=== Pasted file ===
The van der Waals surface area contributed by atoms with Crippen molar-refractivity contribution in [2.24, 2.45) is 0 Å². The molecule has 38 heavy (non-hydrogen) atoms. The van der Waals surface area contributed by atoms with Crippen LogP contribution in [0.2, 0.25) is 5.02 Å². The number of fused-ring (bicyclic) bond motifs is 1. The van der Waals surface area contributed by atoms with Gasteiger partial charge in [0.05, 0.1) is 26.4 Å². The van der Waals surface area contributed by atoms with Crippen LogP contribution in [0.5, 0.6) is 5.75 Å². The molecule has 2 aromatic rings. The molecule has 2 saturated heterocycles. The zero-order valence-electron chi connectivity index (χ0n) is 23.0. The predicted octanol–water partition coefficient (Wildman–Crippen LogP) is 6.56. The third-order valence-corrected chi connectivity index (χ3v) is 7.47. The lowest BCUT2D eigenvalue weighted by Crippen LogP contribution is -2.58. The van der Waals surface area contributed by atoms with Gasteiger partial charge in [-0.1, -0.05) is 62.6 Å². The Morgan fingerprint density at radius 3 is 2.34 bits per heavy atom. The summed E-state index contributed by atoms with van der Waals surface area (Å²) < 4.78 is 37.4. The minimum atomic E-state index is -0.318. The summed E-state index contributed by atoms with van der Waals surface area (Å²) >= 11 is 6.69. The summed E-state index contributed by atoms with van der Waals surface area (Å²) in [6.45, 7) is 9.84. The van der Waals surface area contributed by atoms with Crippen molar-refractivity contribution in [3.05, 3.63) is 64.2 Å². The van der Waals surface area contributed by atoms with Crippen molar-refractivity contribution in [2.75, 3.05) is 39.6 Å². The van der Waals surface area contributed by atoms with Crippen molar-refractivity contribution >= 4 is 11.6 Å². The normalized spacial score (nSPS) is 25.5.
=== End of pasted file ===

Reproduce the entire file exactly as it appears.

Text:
The van der Waals surface area contributed by atoms with Crippen molar-refractivity contribution in [2.24, 2.45) is 0 Å². The molecule has 38 heavy (non-hydrogen) atoms. The van der Waals surface area contributed by atoms with Crippen LogP contribution in [0.2, 0.25) is 5.02 Å². The number of fused-ring (bicyclic) bond motifs is 1. The van der Waals surface area contributed by atoms with Gasteiger partial charge in [0.05, 0.1) is 26.4 Å². The van der Waals surface area contributed by atoms with Crippen LogP contribution in [0.5, 0.6) is 5.75 Å². The molecule has 2 aromatic rings. The molecule has 2 saturated heterocycles. The zero-order valence-electron chi connectivity index (χ0n) is 23.0. The predicted octanol–water partition coefficient (Wildman–Crippen LogP) is 6.56. The third-order valence-corrected chi connectivity index (χ3v) is 7.47. The lowest BCUT2D eigenvalue weighted by Crippen LogP contribution is -2.58. The van der Waals surface area contributed by atoms with Gasteiger partial charge in [-0.1, -0.05) is 62.6 Å². The Morgan fingerprint density at radius 3 is 2.34 bits per heavy atom. The summed E-state index contributed by atoms with van der Waals surface area (Å²) < 4.78 is 37.4. The minimum atomic E-state index is -0.318. The summed E-state index contributed by atoms with van der Waals surface area (Å²) >= 11 is 6.69. The summed E-state index contributed by atoms with van der Waals surface area (Å²) in [6.45, 7) is 9.84. The van der Waals surface area contributed by atoms with Crippen molar-refractivity contribution in [3.05, 3.63) is 64.2 Å². The van der Waals surface area contributed by atoms with Crippen molar-refractivity contribution in [2.75, 3.05) is 39.6 Å². The van der Waals surface area contributed by atoms with Crippen molar-refractivity contribution >= 4 is 11.6 Å². The normalized spacial score (nSPS) is 25.5.